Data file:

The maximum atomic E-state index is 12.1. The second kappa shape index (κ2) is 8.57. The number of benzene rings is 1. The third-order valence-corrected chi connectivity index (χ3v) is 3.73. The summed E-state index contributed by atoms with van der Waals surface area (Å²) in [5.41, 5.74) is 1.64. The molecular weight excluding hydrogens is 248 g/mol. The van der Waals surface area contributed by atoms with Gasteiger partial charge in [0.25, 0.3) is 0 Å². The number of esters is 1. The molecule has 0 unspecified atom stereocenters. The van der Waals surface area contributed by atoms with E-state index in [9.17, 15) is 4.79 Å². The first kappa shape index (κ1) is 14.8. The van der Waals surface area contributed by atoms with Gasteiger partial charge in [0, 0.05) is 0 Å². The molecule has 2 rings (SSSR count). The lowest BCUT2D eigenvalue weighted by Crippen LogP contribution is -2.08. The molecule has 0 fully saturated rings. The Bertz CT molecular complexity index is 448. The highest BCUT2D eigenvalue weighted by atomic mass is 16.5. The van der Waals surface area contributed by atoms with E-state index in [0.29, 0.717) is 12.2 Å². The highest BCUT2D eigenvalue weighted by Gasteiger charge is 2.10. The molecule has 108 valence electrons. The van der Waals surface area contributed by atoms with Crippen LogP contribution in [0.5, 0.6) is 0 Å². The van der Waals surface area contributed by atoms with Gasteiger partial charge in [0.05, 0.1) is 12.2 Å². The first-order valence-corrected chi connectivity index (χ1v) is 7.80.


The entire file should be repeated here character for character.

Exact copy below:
The maximum atomic E-state index is 12.1. The second kappa shape index (κ2) is 8.57. The number of benzene rings is 1. The third-order valence-corrected chi connectivity index (χ3v) is 3.73. The summed E-state index contributed by atoms with van der Waals surface area (Å²) in [5.41, 5.74) is 1.64. The molecular weight excluding hydrogens is 248 g/mol. The van der Waals surface area contributed by atoms with Gasteiger partial charge in [0.25, 0.3) is 0 Å². The number of esters is 1. The molecule has 0 unspecified atom stereocenters. The van der Waals surface area contributed by atoms with E-state index in [9.17, 15) is 4.79 Å². The first kappa shape index (κ1) is 14.8. The van der Waals surface area contributed by atoms with Gasteiger partial charge in [0, 0.05) is 0 Å². The molecule has 2 rings (SSSR count). The lowest BCUT2D eigenvalue weighted by Crippen LogP contribution is -2.08. The molecule has 0 fully saturated rings. The Bertz CT molecular complexity index is 448. The highest BCUT2D eigenvalue weighted by atomic mass is 16.5. The van der Waals surface area contributed by atoms with E-state index in [0.29, 0.717) is 12.2 Å². The highest BCUT2D eigenvalue weighted by Gasteiger charge is 2.10. The molecule has 108 valence electrons. The van der Waals surface area contributed by atoms with Crippen LogP contribution in [0.5, 0.6) is 0 Å². The van der Waals surface area contributed by atoms with Gasteiger partial charge in [0.05, 0.1) is 12.2 Å². The first-order valence-corrected chi connectivity index (χ1v) is 7.80.